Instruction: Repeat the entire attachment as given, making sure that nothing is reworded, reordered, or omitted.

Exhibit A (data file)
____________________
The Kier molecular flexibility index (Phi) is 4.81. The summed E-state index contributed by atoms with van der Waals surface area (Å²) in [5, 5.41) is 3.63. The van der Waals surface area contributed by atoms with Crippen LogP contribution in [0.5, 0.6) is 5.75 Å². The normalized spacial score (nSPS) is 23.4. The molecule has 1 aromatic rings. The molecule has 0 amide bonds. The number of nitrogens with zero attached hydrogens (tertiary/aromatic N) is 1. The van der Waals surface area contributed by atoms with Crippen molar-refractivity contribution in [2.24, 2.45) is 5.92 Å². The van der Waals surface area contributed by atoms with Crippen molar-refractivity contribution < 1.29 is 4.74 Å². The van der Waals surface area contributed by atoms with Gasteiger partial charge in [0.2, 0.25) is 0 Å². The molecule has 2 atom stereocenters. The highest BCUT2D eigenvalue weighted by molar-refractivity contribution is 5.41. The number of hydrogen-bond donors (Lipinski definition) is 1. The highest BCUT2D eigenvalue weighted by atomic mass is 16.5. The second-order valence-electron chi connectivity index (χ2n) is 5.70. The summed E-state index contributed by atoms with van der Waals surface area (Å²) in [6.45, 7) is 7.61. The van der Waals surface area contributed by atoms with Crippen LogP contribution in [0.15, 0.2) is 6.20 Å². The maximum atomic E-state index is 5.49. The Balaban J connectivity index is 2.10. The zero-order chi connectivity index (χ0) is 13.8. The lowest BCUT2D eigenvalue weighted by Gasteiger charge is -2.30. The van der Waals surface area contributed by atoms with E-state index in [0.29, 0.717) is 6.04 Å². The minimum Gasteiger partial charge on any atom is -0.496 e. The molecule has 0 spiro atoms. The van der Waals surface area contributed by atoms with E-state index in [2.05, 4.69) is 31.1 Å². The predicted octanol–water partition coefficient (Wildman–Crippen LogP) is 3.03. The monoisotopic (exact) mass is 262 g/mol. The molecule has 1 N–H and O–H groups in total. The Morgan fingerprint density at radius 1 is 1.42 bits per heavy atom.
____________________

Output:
The Kier molecular flexibility index (Phi) is 4.81. The summed E-state index contributed by atoms with van der Waals surface area (Å²) in [5, 5.41) is 3.63. The van der Waals surface area contributed by atoms with Crippen LogP contribution in [0.5, 0.6) is 5.75 Å². The normalized spacial score (nSPS) is 23.4. The molecule has 1 aromatic rings. The molecule has 0 amide bonds. The number of nitrogens with zero attached hydrogens (tertiary/aromatic N) is 1. The van der Waals surface area contributed by atoms with Crippen molar-refractivity contribution in [2.24, 2.45) is 5.92 Å². The van der Waals surface area contributed by atoms with Crippen molar-refractivity contribution < 1.29 is 4.74 Å². The van der Waals surface area contributed by atoms with Gasteiger partial charge in [0.2, 0.25) is 0 Å². The molecule has 2 atom stereocenters. The highest BCUT2D eigenvalue weighted by molar-refractivity contribution is 5.41. The number of hydrogen-bond donors (Lipinski definition) is 1. The highest BCUT2D eigenvalue weighted by atomic mass is 16.5. The second-order valence-electron chi connectivity index (χ2n) is 5.70. The summed E-state index contributed by atoms with van der Waals surface area (Å²) in [6.45, 7) is 7.61. The van der Waals surface area contributed by atoms with Crippen LogP contribution in [0.15, 0.2) is 6.20 Å². The maximum atomic E-state index is 5.49. The Balaban J connectivity index is 2.10. The zero-order chi connectivity index (χ0) is 13.8. The lowest BCUT2D eigenvalue weighted by Gasteiger charge is -2.30. The van der Waals surface area contributed by atoms with E-state index in [0.29, 0.717) is 6.04 Å². The minimum Gasteiger partial charge on any atom is -0.496 e. The molecule has 0 spiro atoms. The van der Waals surface area contributed by atoms with E-state index in [2.05, 4.69) is 31.1 Å². The predicted octanol–water partition coefficient (Wildman–Crippen LogP) is 3.03. The monoisotopic (exact) mass is 262 g/mol. The molecule has 1 N–H and O–H groups in total. The Morgan fingerprint density at radius 1 is 1.42 bits per heavy atom.